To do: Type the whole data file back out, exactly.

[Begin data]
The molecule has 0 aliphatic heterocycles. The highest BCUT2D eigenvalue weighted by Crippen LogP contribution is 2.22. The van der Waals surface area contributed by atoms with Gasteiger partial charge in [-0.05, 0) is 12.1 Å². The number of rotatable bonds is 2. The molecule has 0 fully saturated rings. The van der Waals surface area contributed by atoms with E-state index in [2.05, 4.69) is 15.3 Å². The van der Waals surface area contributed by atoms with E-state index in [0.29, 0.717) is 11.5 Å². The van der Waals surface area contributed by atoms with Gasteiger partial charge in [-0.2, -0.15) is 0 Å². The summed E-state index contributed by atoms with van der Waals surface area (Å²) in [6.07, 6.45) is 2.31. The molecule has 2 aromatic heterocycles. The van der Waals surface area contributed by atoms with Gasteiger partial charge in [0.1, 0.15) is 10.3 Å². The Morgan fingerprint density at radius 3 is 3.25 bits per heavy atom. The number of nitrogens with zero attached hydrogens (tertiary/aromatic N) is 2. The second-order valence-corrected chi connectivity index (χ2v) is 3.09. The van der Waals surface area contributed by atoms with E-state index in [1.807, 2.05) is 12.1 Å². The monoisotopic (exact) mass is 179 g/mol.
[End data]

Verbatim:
The molecule has 0 aliphatic heterocycles. The highest BCUT2D eigenvalue weighted by Crippen LogP contribution is 2.22. The van der Waals surface area contributed by atoms with Gasteiger partial charge in [-0.05, 0) is 12.1 Å². The number of rotatable bonds is 2. The molecule has 0 fully saturated rings. The van der Waals surface area contributed by atoms with E-state index in [2.05, 4.69) is 15.3 Å². The van der Waals surface area contributed by atoms with E-state index in [0.29, 0.717) is 11.5 Å². The van der Waals surface area contributed by atoms with Gasteiger partial charge in [-0.2, -0.15) is 0 Å². The summed E-state index contributed by atoms with van der Waals surface area (Å²) in [6.07, 6.45) is 2.31. The molecule has 2 aromatic heterocycles. The van der Waals surface area contributed by atoms with Gasteiger partial charge in [0.1, 0.15) is 10.3 Å². The Morgan fingerprint density at radius 3 is 3.25 bits per heavy atom. The number of nitrogens with zero attached hydrogens (tertiary/aromatic N) is 2. The second-order valence-corrected chi connectivity index (χ2v) is 3.09. The van der Waals surface area contributed by atoms with E-state index in [1.807, 2.05) is 12.1 Å². The monoisotopic (exact) mass is 179 g/mol.